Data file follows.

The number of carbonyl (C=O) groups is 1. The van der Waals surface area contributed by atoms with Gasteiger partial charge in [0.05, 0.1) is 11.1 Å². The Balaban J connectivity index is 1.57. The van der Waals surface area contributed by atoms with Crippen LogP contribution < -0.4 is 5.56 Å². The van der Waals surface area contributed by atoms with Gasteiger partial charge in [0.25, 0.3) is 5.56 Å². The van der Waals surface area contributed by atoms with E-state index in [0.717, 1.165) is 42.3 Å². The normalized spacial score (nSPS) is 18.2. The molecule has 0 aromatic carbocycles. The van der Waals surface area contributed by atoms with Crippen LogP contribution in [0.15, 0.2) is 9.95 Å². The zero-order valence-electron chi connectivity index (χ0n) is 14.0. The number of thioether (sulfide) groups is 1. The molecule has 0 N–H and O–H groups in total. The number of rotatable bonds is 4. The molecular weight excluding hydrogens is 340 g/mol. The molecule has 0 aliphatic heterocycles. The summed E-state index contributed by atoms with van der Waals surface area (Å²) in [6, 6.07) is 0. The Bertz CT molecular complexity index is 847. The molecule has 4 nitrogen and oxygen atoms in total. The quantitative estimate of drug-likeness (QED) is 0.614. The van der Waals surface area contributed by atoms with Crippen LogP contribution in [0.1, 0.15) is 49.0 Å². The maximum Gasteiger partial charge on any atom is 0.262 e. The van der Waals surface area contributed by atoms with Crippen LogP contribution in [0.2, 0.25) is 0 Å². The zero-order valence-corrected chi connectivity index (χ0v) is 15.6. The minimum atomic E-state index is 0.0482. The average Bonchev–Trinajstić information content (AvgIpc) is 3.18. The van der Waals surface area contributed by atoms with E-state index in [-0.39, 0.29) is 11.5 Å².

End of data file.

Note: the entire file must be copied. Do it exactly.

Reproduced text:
The number of carbonyl (C=O) groups is 1. The van der Waals surface area contributed by atoms with Gasteiger partial charge in [0.05, 0.1) is 11.1 Å². The Balaban J connectivity index is 1.57. The van der Waals surface area contributed by atoms with Crippen LogP contribution < -0.4 is 5.56 Å². The van der Waals surface area contributed by atoms with Gasteiger partial charge in [0.25, 0.3) is 5.56 Å². The van der Waals surface area contributed by atoms with E-state index in [0.717, 1.165) is 42.3 Å². The normalized spacial score (nSPS) is 18.2. The molecule has 0 aromatic carbocycles. The van der Waals surface area contributed by atoms with Crippen LogP contribution in [0.15, 0.2) is 9.95 Å². The zero-order valence-electron chi connectivity index (χ0n) is 14.0. The number of thioether (sulfide) groups is 1. The molecule has 0 N–H and O–H groups in total. The number of rotatable bonds is 4. The molecular weight excluding hydrogens is 340 g/mol. The molecule has 0 aliphatic heterocycles. The summed E-state index contributed by atoms with van der Waals surface area (Å²) in [6, 6.07) is 0. The Bertz CT molecular complexity index is 847. The molecule has 4 nitrogen and oxygen atoms in total. The quantitative estimate of drug-likeness (QED) is 0.614. The van der Waals surface area contributed by atoms with Crippen LogP contribution in [0.1, 0.15) is 49.0 Å². The maximum Gasteiger partial charge on any atom is 0.262 e. The van der Waals surface area contributed by atoms with Crippen LogP contribution in [0.2, 0.25) is 0 Å². The zero-order valence-corrected chi connectivity index (χ0v) is 15.6. The minimum atomic E-state index is 0.0482. The average Bonchev–Trinajstić information content (AvgIpc) is 3.18. The van der Waals surface area contributed by atoms with E-state index in [-0.39, 0.29) is 11.5 Å².